Suggestions - Whats good to forage now?

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Broch

Full Member
Jan 18, 2009
5,374
4,733
Mid Wales
Ha ha I'm anything but game :)

I've only ever tried sloe gin. But I've read that once you empty the bottle they make a good desert with chocolate melted over the top. I plan to make a sloe / rosehip jelly, with a few blackberries too perhaps.

The sloes are still very bitter even after sitting on the sugar and gin; I've tried chocolate over them but not enjoyed them.

However, after taking the gin off, pour a bottle of red wine over them, leave it a few days then bottle the liqueur; it makes a very fine port-like drink - very nice with cheese.

Edited - checked with the missus who made it; the wine was over a week on the sloes and, 150ml of brandy was added to it before bottling!
 
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Kadushu

Full Member
Jul 29, 2014
330
294
Kent
I'm in the process of grubbing out a sloe hedge. I planted it around 12 years ago and on balance I prefer damson gin and damsons in general.
 

demographic

Bushcrafter (boy, I've got a lot to say!)
Apr 15, 2005
4,467
474
-------------
Not sure I'd describe it as "in the wild" as it's more of pilfered from the trees at work but Damsons, Greengages and Apples.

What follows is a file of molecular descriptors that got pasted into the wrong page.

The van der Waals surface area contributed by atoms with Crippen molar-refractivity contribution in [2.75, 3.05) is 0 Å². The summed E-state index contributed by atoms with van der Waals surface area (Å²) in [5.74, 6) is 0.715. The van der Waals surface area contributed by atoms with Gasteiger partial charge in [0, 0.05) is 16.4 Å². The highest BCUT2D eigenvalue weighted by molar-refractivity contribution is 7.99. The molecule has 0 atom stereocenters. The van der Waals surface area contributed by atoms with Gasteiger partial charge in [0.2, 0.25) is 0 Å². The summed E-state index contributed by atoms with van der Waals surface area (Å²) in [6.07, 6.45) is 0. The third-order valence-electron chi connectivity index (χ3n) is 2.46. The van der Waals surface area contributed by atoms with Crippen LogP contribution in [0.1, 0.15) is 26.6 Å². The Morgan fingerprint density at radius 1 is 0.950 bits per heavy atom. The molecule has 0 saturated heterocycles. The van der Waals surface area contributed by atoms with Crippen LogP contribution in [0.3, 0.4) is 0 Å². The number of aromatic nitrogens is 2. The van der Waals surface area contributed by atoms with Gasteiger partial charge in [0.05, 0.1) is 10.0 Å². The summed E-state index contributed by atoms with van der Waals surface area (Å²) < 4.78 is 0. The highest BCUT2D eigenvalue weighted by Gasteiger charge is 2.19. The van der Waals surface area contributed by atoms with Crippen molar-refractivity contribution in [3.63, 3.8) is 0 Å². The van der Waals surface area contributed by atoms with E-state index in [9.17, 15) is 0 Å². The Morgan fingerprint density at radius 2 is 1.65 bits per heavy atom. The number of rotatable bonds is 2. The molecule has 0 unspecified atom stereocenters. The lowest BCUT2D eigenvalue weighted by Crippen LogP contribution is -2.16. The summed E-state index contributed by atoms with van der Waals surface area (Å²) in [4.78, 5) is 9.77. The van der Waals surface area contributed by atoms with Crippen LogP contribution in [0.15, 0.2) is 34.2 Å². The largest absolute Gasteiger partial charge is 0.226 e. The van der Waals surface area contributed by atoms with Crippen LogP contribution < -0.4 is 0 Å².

The greengages easily trump the rest though.
 
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Robson Valley

Full Member
Nov 24, 2014
9,474
2,214
McBride, BC
Knee-deep forest understory of wild blueberries by the handfuls. Excellent finishing food for our Ruffed Grouse. I have to cook the berries, raw puffs up my lips!
We've got at least 1/2 dozen different types of berries covering the forest floors.
 

Suffolkrafter

Forager
Dec 25, 2019
209
178
Suffolk
Knee-deep forest understory of wild blueberries by the handfuls. Excellent finishing food for our Ruffed Grouse. I have to cook the berries, raw puffs up my lips!
We've got at least 1/2 dozen different types of berries covering the forest floors.
Wonderful. I've never found wild blueberries. But one of my fondest childhood memories is of making wild bilberry tart, which we used to rake out of the undergrowth with a pronged berry picking tool. They are similar to blueberries but purple throughout, and absolutely divine.
 
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bigbear

Full Member
May 1, 2008
954
123
Yorkshire
Blackberries superb, there are always apple trees in long abandoned gardens if you keep your eyes open. Autumn raspberries ditto.
 

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